Plant of the Month: Picea orientalis ‘Skylands’ (Oriental spruce)

Plant of the Month: Picea orientalis ‘Skylands’ (Oriental spruce)


Now that the cold months are now upon us, the leaves have fallen from deciduous plants, we turn a keen eye towards our evergreen plants at the Arboretum.  In the simplified winter landscape, the garden becomes a study of form and conifers often take center stage.  Conifers are trees and shrubs which bear cones and needle-like leaves and usually have evergreen foliage.  A specimen evergreen conifer deserving attention this winter is Picea orientalis ‘Skylands’.

P. orientalis trees, commonly known as Oriental spruce, have a refined look in comparison to the larger needled, wide spreading, and heavily pendulous branches seen on many plants of the Picea genus. With small, glossy, tightly whorled needles, small cones, compact and semi-pendulous branching, trees of this species keep a very neat appearance.

yellow tipped branches

The P. orientalis ‘Skylands’ cultivar boasts short, tight yellow foliage, and a graceful form making it an ideal specimen tree. photo credit: R. Robert

The P. orientalis ‘Skylands’ cultivar boasts short, tight yellow foliage, and a graceful form making it an ideal specimen tree. New growth in the spring emerges in a dramatic bright yellow, fading to rich gold with dark green foliage in the plant’s interior. This sharply contrasts with the red cones of spring.

While Picea orientalis ‘Skylands’ can grow in full sun or part shade, foliage color brightens in more sun and becomes softer lime green with more shade.  The color remains an attractive gold throughout the winter.  Like many yellow-needled conifers, the needles of P. orientalis ‘Skylands’ can burn in the hot summer sun and young plants in full sun should receive ample watering. P. orientalis ‘Skylands’ is hardy to zone 4, but a site protected from drying winter winds is recommended in northerly climates.  Exposure to strong winter winds can cause browning of needles.

 P. orientalis ‘Skylands’ has a broad, upright conical form, and a slower growth rate than the P. orientalis species, eventually reaching a size of 25’ tall by 15’ wide.  The smaller mature size and reduced growth rate of P. orientalis ‘Skylands’ make this conifer suitable for the garden with limited space.  Mature specimens will eventually reach a size of 25’ tall by 15’ wide.

Large conifer tree

While Picea orientalis ‘Skylands’ can grow in full sun or part shade, foliage color brightens in more sun and becomes softer lime green with more shade. photo credit: R. Robert

This conifer is adaptable, performing well in the heat and humidity of the Philadelphia area, but also tolerating temperatures much lower than we experience in southern Pennsylvania.  P. orientalis ‘Skylands’ prefers rich, moist, well drained soil, but such conditions are not essential.  Water needs for this spruce are average, and typical rainfall on the East Coast should provide sufficient moisture. Once established, P. orientalis ‘Skylands’ can tolerate moderate drought and a wide range of soil types, including dry and rocky conditions.  Few pest and disease problems exist for this tree.

A favorite plant of mine for year-round color, I planted P. orientalis ‘Skylands’ in zone 5a Vermont at my family home.  It has grown in full sun and without any winter wind protection.   Approximately 8’ tall after 5 years, it remains in great health.  Consider using P. orientalis ‘Skylands’ as a focal point in your landscape, a planting in the presence of other conifers, and using plants with red, blue or dark green foliage nearby to accentuate the yellow needles. Find our speciemen next to the Faulkner Tennis Courts below the Tree Peony Collection to experience this cultivar for yourself.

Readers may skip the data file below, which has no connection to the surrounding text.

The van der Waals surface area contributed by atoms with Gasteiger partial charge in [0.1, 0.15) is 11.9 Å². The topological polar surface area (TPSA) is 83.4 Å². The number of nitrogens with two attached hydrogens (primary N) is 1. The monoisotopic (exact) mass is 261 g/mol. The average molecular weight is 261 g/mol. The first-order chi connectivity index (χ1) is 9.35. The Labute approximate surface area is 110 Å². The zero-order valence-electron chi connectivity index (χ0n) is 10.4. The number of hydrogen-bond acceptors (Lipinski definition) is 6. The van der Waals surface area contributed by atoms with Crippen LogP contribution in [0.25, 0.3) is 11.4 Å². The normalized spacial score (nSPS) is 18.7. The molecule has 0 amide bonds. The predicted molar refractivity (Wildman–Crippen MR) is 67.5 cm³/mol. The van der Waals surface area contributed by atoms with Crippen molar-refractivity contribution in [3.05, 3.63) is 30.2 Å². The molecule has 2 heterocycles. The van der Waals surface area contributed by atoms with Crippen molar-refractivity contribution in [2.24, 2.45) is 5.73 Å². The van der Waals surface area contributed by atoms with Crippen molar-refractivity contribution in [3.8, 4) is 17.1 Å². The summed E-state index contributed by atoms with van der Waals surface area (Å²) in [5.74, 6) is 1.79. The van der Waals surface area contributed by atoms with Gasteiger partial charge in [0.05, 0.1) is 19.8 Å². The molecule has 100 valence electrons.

Rowan Payne-Meyer
  • Wendy Coolen
    Posted at 08:59h, 09 January Reply

    Beautiful tree, will have to look into this one. Thanks for showing close up as well as full photos of it.

    • Becky Robert
      Posted at 11:54h, 12 February Reply

      Thank you Wendy. I hope you get a chance to see the specimen in person.

      Becky Robert
      Scott Arboretum

    Posted at 19:38h, 06 April Reply

    What nurseries will have this tree. It’s beautiful.

    • Mary Tipping
      Posted at 10:32h, 07 April Reply

      I’m so glad that you like this conifer. I like it very much as well. Check with your local nurseries, not a big box store, to see if they have it in stock. If they don’t, ask if they can locate one for you now or in early fall.

      Mary Tipping,
      Scott Arboretum

  • robert moreton
    Posted at 09:31h, 03 June Reply

    i have a 6 yesr old picea orientslis skylands i love it was wondering if i can grown skylands seedlings from the cone seeds?

    • Mary Tipping
      Posted at 11:01h, 06 June Reply

      Your Picea orientalis ‘Skylands’ will not grow true-to-type if grown from seed. Simply put, seed collected from your specimen will not grow to exhibit the golden foliage of ‘Skylands’ and will only resemble the straight species (Picea orientalis) with dark, green needles. ‘Skylands’ is propagated from cuttings that are grafted on to another Picea species.

  • Lisa Bray-Sinclair
    Posted at 11:56h, 20 June Reply

    Thank you for all of this wonderful information about Skylands. My son purchased this tree for me for mother’s day ,it is the feature of the garden infront of our home in South Dartmouth, MA. The cones which are purple/magenta on mine are growing longer since we planted it around mothers day and therefore weigh some of the branches down, is this normal ?

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